FILE PHOTO: A Tesla Model 3 electric vehicle is shown in this picture illustration taken in Moscow, Russia July 23, 2020. REUTERS/Evgenia Novozhenina/File Photo
July 20, 2021
By Gleb Stolyarov
MOSCOW (Reuters) – Moscow, capital of one of the world’s biggest hydrocarbon exporters, plans to boost the use of electric cars by rolling out a raft of charging infrastructure in the coming years, the city’s top transport official told Reuters.
The use of electric cars in oil and gas giant Russia lags far behind other European capitals. But Moscow plans to install 200 electric charging stations annually starting this year, said Maxim Liksutov, head of the city’s transport department.
“There are around 2,000 (electric) cars in Moscow now and their number increases every year by about 10-15%. Charging infrastructure has to appear for it to grow more,” Liksutov said in an interview.
It was natural that Moscow, a city of over 12.5 million inhabitants, would follow the global trend that has seen a boom in electric vehicle use in recent years, he added.
Moscow has changed dramatically since Sergei Sobyanin was appointed mayor in 2010. He has pedestrianised streets, widened pavements and overhauled Soviet-era parks.
The Russian capital will have around 600 city-owned charging stations by 2023, Liksutov said.
It also wants to replace its public transport fleet – primarily its buses – to run off green energy within the next eight years, he said.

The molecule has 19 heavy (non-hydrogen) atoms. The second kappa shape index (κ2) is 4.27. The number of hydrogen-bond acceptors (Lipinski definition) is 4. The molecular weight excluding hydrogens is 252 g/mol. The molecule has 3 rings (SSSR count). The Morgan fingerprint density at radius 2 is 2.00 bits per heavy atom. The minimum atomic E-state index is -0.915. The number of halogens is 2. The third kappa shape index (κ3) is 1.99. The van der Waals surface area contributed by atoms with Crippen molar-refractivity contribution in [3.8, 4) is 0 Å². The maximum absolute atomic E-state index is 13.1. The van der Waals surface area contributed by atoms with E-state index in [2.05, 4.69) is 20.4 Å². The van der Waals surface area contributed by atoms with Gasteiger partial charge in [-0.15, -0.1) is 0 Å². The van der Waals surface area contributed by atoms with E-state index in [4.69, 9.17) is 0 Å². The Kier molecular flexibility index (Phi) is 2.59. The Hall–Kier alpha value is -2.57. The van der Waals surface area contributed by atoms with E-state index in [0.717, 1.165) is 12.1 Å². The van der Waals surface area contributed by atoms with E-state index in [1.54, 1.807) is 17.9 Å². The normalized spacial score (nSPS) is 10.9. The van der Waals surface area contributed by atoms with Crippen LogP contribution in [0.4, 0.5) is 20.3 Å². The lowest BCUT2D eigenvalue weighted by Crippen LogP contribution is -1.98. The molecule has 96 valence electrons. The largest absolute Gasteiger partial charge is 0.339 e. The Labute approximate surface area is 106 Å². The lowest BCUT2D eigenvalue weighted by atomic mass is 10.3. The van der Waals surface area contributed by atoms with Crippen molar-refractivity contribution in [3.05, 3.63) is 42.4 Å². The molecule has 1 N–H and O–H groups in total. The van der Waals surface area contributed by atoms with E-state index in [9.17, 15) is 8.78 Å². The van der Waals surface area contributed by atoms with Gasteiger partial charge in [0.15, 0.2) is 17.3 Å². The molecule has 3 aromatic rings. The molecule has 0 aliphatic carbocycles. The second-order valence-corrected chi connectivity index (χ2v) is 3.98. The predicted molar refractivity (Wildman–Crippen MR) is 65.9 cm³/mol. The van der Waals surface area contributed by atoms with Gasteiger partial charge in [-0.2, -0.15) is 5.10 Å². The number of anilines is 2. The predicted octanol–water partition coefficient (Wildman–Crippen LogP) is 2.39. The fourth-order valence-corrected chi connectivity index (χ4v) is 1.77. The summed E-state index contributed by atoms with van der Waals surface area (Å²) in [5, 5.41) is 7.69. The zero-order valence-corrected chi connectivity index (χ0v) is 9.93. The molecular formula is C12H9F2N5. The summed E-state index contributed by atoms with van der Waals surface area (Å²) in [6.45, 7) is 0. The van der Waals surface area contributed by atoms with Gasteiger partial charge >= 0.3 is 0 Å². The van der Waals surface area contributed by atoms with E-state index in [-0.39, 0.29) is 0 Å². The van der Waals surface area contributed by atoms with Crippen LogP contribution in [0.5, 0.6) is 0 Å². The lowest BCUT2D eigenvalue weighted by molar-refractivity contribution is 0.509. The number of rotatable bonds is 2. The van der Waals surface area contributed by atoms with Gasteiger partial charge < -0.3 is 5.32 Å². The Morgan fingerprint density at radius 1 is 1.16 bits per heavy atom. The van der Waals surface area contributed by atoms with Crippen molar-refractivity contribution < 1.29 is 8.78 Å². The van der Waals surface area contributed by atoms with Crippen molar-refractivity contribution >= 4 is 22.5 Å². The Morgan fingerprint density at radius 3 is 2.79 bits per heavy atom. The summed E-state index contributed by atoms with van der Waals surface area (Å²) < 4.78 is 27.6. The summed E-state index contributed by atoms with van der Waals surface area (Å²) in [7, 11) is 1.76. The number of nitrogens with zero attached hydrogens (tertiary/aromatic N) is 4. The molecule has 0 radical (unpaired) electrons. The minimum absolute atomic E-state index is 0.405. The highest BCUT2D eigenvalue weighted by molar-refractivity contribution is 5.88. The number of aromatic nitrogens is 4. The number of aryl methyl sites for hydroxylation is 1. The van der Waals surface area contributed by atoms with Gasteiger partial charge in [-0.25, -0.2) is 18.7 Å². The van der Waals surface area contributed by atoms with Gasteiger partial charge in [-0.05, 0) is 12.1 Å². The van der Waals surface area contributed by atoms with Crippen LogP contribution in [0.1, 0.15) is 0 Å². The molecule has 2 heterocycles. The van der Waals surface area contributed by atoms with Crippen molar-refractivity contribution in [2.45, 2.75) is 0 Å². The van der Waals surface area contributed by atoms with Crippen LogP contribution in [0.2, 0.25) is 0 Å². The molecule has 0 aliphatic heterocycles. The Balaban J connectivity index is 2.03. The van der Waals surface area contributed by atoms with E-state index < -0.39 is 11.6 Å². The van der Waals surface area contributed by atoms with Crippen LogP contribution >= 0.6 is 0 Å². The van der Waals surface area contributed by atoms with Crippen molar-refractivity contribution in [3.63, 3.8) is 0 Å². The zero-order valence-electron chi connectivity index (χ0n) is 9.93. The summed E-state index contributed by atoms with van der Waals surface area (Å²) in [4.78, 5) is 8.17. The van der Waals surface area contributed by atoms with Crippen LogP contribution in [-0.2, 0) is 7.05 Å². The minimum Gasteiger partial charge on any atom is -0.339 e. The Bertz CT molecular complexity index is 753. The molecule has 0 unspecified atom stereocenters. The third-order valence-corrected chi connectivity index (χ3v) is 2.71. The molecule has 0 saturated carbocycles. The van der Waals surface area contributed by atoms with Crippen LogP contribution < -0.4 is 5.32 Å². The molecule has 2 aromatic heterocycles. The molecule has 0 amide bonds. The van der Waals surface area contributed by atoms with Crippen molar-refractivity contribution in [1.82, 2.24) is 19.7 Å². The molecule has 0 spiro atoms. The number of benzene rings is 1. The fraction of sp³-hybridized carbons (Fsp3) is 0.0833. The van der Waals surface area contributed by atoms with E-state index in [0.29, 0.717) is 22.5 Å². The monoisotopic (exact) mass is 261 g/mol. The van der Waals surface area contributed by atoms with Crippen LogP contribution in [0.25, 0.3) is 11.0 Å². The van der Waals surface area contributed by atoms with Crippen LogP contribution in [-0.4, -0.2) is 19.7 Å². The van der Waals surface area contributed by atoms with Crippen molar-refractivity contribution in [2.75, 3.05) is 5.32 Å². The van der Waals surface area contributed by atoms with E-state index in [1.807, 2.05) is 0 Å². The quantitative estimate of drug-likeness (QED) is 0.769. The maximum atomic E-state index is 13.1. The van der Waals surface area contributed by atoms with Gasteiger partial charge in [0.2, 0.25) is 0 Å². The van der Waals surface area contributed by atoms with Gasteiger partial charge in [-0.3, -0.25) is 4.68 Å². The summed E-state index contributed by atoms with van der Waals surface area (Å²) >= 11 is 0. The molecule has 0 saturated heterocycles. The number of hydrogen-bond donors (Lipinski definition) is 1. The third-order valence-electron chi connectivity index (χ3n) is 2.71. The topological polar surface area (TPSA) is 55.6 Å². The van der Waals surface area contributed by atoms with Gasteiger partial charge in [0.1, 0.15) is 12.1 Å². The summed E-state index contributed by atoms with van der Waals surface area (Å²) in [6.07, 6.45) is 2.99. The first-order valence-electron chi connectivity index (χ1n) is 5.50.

Of the estimated 45 million cars in circulation in Russia, just 11,000 were electric as of the start of this year, and they were serviced by around 1,000 charging stations, according to the RusHydro power generating company.
The European Union, by comparison, had more than 1 million electric cars by the end of 2019, according to the European Automobile Manufacturers’ Association.
The Association of European Businesses (AEB), a lobby of foreign investors in Russia, predicts at least 1,000 electric cars will be sold in the country this year with the market expected to double annually going forward.
Liksutov said Moscow would follow international guidelines recommending cities install more charging infrastructure than is initially needed with a view to spurring future demand.
The city will also streamline the approval process for privately installed charging stations.
“The first steps must be taken by the city authorities,” Liksutov said.
(This story officially corrects to “this year”, not next year, in second paragraph after official clarification)
(Additional reporting by Anastasia Lyrchikova; Writing by Tom Balmforth; Editing by Joe Bavier)